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Flea beetles: more species, more territory

Control options include seed treatment, seeding early and a higher seeding rate

They have been a voracious pest in canola for many years, but their pattern of infestation is changing.

“Flea beetles can be a huge economic problem; pervasive and unpredictable,” Jennifer Otani, a pest management biologist at Agriculture and Agri-Food Canada, Beaverlodge said during a session at FarmTech.

Adult flea beetles can move in and out of a field from year to year.

“When it’s about 14 C or higher, adults will come out of overwintering and move into the canola fields. This coincides really nicely with your seeding process,” said Otani.

Flea beetles feed on stems, cotyledons and young seedlings. They may be small, but they feed on the most critical plant tissue, which sets the stage for the whole growing season.

Otani said that while these insects create only one generation a year, their level of infestation is unpredictable.

“There is no way to look at those fall densities and predict in a reliable manner what will be there the following spring. This continues to be one of the greatest challenges with flea beetles,” said Otani.

Control measures

There are a few species of parasitoid wasps that prey on flea beetles, but they are quite rare and are not distributed across the Prairies. “As much as we would like biological control to be a tool that we could exploit, it’s not going to happen very soon for flea beetles in Canada,” said Otani.

One control strategy is early seeding with large seed. “Getting your canola into the ground and getting it up and past the very vulnerable stage is so critical.”

Some growers have found success by seeding directly into stubble using wide row spacing and more seed. Otani acknowledged that a higher seeding rate can be costly, but with a larger surviving plant strong population, the damage can be minimized and the plants have better tolerance to feeding.

Hector Carcamo, a pest management research scientist at the Agriculture and Agri-Food Canada’s Lethbridge research station, recommends seeding early, so the plants emerge before the flea beetles.

“This becomes difficult because all seeding windows are different,” said Otani. “In the North Peace, there is no window. They have to get it in when they get it in. The one thing I do want growers and agrologists to know is that there is such a thing as too early. If the soil temperature is too cold, the seedlings are vulnerable,” she said.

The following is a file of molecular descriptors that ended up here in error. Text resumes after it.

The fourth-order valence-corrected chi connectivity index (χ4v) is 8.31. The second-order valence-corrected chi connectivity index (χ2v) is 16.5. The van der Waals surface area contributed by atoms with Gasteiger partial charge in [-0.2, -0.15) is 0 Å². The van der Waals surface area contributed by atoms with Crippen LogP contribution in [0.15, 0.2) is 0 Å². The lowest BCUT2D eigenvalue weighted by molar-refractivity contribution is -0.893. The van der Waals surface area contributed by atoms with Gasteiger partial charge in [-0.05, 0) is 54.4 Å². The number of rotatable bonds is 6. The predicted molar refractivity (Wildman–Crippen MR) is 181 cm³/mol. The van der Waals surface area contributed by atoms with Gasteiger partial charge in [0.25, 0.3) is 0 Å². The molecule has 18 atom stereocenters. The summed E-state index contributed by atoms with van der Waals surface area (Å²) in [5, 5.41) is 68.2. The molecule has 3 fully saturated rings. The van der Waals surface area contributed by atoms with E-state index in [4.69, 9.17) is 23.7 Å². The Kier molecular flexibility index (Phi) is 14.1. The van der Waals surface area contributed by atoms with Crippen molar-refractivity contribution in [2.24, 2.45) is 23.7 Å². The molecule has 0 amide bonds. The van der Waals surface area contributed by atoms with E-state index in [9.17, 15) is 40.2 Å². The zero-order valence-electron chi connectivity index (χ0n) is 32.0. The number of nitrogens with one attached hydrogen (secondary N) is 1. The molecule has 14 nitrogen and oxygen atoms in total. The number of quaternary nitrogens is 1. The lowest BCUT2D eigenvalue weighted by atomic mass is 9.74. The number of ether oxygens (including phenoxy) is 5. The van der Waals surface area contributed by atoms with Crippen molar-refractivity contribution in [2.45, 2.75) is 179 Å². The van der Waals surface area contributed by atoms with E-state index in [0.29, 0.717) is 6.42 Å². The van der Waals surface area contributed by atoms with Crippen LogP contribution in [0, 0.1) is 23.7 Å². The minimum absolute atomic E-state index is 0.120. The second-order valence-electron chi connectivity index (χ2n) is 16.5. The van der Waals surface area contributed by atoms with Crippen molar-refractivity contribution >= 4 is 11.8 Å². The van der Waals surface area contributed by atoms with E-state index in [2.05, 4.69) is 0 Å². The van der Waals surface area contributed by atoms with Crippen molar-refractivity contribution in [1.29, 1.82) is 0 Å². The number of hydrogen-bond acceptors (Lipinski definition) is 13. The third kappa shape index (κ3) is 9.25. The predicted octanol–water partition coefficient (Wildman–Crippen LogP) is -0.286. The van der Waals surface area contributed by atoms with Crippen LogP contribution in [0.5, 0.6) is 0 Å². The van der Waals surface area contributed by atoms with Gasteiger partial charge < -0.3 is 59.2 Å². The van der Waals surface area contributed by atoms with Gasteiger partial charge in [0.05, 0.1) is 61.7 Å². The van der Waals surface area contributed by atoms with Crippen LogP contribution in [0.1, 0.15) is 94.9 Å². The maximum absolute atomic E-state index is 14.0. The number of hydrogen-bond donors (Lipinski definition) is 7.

Otani recommends seed treatments followed with foliar insecticide if there are high levels of damage. Monitoring is key to determine if spraying is necessary.

“I cannot emphasize this enough. Monitoring has to start within three days of seeding,” Otani said.

There are good visual guides available to help producers monitor their plants for flea beetles.

Sometimes flea beetles will consume 25 to 30 per cent of a cotyledon, or a large portion of the stem. Many growers are not aware of stem feeding and do not scout for it, but stem feeding can happen, especially if there are cool, dry springs.

Flea beetles can eat the true leaf, or girdle the stem and feed right down at the base, which is hard to assess. They can eat so much of a plant that the plant will actually die.

Species shift

There are three main flea beetle species that are economic pests. These are the hop, striped and the crucifer flea beetle. Otani has found up to six types, but not all seem to be pests.

“Most of the Prairies have been dealing with the crucifer flea beetle since canola became what it is now. What we are starting to see now is that a higher frequency of growers have more striped flea beetles,” she said.

Traditionally, the biggest economic pest has been the crucifer flea beetle, which has covered most of the major canola-growing areas in Canada.

“We still see a high number of crucifer flea beetles but we are starting to see striped,” Otani said, adding that scientists have been doing bioclimatic modelling and forecast that the striped flea beetle will soon have a larger territory.

Otani recommends that producers use sticky cards traps to determine the species in their area. If there are striped flea beetles found, the infestation risk is higher.

About the author

Reporter

Alexis Kienlen lives in Edmonton and has been writing for Alberta Farmer since 2008. Originally from Saskatoon, she has also published two collections of poetry and a biography about a Sikh civil rights activist. Her freelance work has appeared in numerous publications across Canada.

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